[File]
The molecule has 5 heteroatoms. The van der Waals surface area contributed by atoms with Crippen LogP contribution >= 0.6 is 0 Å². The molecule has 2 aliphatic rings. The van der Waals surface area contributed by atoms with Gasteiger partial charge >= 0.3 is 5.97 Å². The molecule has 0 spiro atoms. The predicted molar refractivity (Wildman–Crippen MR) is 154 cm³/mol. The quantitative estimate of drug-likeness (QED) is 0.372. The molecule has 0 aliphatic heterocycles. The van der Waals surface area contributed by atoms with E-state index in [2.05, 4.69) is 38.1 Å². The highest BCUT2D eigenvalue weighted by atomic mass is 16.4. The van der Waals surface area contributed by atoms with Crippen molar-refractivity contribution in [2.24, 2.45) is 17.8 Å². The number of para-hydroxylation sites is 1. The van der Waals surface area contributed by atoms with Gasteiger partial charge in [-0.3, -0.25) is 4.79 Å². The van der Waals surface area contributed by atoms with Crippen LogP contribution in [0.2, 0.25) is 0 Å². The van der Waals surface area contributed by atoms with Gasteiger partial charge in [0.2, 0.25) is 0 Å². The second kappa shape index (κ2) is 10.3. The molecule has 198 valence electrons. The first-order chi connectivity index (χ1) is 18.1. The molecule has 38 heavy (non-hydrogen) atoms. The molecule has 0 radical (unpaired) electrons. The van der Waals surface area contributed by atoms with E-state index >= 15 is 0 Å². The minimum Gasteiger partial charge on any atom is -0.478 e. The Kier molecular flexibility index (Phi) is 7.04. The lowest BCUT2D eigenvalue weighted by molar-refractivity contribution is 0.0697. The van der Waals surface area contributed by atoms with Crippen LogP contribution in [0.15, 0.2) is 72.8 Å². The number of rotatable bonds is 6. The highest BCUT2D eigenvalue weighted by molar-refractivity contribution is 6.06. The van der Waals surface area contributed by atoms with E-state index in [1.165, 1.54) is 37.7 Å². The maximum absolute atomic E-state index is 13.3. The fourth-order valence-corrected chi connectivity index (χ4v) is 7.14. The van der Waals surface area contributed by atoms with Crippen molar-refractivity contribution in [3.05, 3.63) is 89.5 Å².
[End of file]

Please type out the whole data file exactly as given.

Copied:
The molecule has 5 heteroatoms. The van der Waals surface area contributed by atoms with Crippen LogP contribution >= 0.6 is 0 Å². The molecule has 2 aliphatic rings. The van der Waals surface area contributed by atoms with Gasteiger partial charge >= 0.3 is 5.97 Å². The molecule has 0 spiro atoms. The predicted molar refractivity (Wildman–Crippen MR) is 154 cm³/mol. The quantitative estimate of drug-likeness (QED) is 0.372. The molecule has 0 aliphatic heterocycles. The van der Waals surface area contributed by atoms with E-state index in [2.05, 4.69) is 38.1 Å². The highest BCUT2D eigenvalue weighted by atomic mass is 16.4. The van der Waals surface area contributed by atoms with Crippen molar-refractivity contribution in [2.24, 2.45) is 17.8 Å². The number of para-hydroxylation sites is 1. The van der Waals surface area contributed by atoms with Gasteiger partial charge in [-0.3, -0.25) is 4.79 Å². The van der Waals surface area contributed by atoms with Crippen LogP contribution in [0.2, 0.25) is 0 Å². The van der Waals surface area contributed by atoms with Gasteiger partial charge in [0.2, 0.25) is 0 Å². The second kappa shape index (κ2) is 10.3. The molecule has 198 valence electrons. The first-order chi connectivity index (χ1) is 18.1. The molecule has 38 heavy (non-hydrogen) atoms. The molecule has 0 radical (unpaired) electrons. The van der Waals surface area contributed by atoms with E-state index >= 15 is 0 Å². The minimum Gasteiger partial charge on any atom is -0.478 e. The Kier molecular flexibility index (Phi) is 7.04. The lowest BCUT2D eigenvalue weighted by molar-refractivity contribution is 0.0697. The van der Waals surface area contributed by atoms with Crippen LogP contribution in [0.15, 0.2) is 72.8 Å². The number of rotatable bonds is 6. The highest BCUT2D eigenvalue weighted by molar-refractivity contribution is 6.06. The van der Waals surface area contributed by atoms with E-state index in [1.165, 1.54) is 37.7 Å². The maximum absolute atomic E-state index is 13.3. The fourth-order valence-corrected chi connectivity index (χ4v) is 7.14. The van der Waals surface area contributed by atoms with Crippen molar-refractivity contribution in [3.05, 3.63) is 89.5 Å².